Today I am focused, bouncing from airport to airport full of curiosity, but the past few days were quite different. I have been ready for Concordia since the end of my training period early October, but over the past month more and more moments of realization squeezed through the goals and automatic pilot of my preparations, that I will really be away, for a full year, from about everything I see around me. Not that it bothered me much at first. It was quite funny actually (hah, Dutch gray rainy day, shall I miss you too?). But with my departure getting closer and the goodbyes less and less trivial, I was now getting overwhelmed with a feeling of uncertainty, a bit of fear perhaps, that I have not felt in years. So there I stood, sobbing and sniffling in my girlfriend’s arms at JFK airport in New York (you can imagine how awkward it is when at the same time a control-savoring security guard is screaming at you: “Sir, I need you to step out of the line, right now!”)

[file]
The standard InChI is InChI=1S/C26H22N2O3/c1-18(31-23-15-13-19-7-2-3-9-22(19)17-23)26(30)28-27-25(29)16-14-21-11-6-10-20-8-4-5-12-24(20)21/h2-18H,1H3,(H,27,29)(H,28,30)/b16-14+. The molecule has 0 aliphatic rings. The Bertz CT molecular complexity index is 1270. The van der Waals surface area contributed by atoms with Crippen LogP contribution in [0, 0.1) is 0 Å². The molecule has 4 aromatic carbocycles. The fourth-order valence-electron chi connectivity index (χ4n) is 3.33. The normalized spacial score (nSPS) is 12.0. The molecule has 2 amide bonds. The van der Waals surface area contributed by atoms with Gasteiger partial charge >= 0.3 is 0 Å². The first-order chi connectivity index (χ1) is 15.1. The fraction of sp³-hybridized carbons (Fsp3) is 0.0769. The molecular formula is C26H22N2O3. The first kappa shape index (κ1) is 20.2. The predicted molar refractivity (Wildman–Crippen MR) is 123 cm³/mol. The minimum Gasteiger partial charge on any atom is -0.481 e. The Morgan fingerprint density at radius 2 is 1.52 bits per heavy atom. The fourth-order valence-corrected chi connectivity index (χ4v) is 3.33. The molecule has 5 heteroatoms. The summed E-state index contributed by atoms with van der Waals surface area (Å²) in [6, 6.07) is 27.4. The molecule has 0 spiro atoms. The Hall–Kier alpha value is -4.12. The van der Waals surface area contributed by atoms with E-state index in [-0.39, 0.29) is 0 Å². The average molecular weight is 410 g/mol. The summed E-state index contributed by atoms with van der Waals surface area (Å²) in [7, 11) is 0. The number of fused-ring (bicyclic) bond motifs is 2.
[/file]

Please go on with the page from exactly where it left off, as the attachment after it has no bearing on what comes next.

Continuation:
Choices make things definitive, and a year Concordia is quite a big one. A huge leap that skips all check points, and requires all my confidence, that I have taken the right path. It is the same for her. And while I realize what a special, extraordinary future this will bring, my emotions appear to stay behind this time.